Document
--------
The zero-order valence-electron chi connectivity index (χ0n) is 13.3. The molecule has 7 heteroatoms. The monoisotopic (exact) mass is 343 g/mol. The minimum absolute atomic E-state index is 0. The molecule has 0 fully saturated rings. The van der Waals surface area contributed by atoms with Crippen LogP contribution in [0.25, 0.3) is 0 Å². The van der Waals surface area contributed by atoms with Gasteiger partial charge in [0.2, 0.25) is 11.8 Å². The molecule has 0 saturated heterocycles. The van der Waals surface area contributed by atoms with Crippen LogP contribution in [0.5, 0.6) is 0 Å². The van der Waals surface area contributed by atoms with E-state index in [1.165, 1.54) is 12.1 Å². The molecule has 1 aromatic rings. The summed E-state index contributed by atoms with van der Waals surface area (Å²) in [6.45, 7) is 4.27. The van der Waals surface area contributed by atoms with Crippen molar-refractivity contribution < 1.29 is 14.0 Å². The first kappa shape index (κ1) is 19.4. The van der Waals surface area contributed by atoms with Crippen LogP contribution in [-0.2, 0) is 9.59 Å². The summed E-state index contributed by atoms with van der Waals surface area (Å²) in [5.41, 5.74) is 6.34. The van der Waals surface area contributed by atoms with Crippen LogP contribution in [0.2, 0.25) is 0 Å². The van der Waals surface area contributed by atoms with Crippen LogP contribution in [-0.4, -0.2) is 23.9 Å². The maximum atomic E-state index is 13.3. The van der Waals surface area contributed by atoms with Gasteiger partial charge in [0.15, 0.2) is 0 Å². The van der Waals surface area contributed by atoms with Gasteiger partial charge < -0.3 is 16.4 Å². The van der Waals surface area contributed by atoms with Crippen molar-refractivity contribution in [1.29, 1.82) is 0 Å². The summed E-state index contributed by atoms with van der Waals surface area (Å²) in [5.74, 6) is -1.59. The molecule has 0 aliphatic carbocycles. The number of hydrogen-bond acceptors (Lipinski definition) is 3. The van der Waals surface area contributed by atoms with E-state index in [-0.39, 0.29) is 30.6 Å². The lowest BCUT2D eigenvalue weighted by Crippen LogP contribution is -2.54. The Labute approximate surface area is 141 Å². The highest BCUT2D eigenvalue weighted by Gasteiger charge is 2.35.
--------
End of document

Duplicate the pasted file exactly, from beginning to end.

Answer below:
The zero-order valence-electron chi connectivity index (χ0n) is 13.3. The molecule has 7 heteroatoms. The monoisotopic (exact) mass is 343 g/mol. The minimum absolute atomic E-state index is 0. The molecule has 0 fully saturated rings. The van der Waals surface area contributed by atoms with Crippen LogP contribution in [0.25, 0.3) is 0 Å². The van der Waals surface area contributed by atoms with Gasteiger partial charge in [0.2, 0.25) is 11.8 Å². The molecule has 0 saturated heterocycles. The van der Waals surface area contributed by atoms with Crippen LogP contribution in [0.5, 0.6) is 0 Å². The van der Waals surface area contributed by atoms with E-state index in [1.165, 1.54) is 12.1 Å². The molecule has 1 aromatic rings. The summed E-state index contributed by atoms with van der Waals surface area (Å²) in [6.45, 7) is 4.27. The van der Waals surface area contributed by atoms with Crippen molar-refractivity contribution < 1.29 is 14.0 Å². The first kappa shape index (κ1) is 19.4. The van der Waals surface area contributed by atoms with Crippen LogP contribution in [-0.2, 0) is 9.59 Å². The summed E-state index contributed by atoms with van der Waals surface area (Å²) in [5.41, 5.74) is 6.34. The van der Waals surface area contributed by atoms with Crippen LogP contribution in [0.2, 0.25) is 0 Å². The van der Waals surface area contributed by atoms with Crippen LogP contribution in [-0.4, -0.2) is 23.9 Å². The maximum atomic E-state index is 13.3. The van der Waals surface area contributed by atoms with Gasteiger partial charge in [0.15, 0.2) is 0 Å². The van der Waals surface area contributed by atoms with Gasteiger partial charge < -0.3 is 16.4 Å². The van der Waals surface area contributed by atoms with Crippen molar-refractivity contribution in [1.29, 1.82) is 0 Å². The summed E-state index contributed by atoms with van der Waals surface area (Å²) in [5.74, 6) is -1.59. The molecule has 0 aliphatic carbocycles. The number of hydrogen-bond acceptors (Lipinski definition) is 3. The van der Waals surface area contributed by atoms with E-state index in [-0.39, 0.29) is 30.6 Å². The lowest BCUT2D eigenvalue weighted by Crippen LogP contribution is -2.54. The Labute approximate surface area is 141 Å². The highest BCUT2D eigenvalue weighted by Gasteiger charge is 2.35.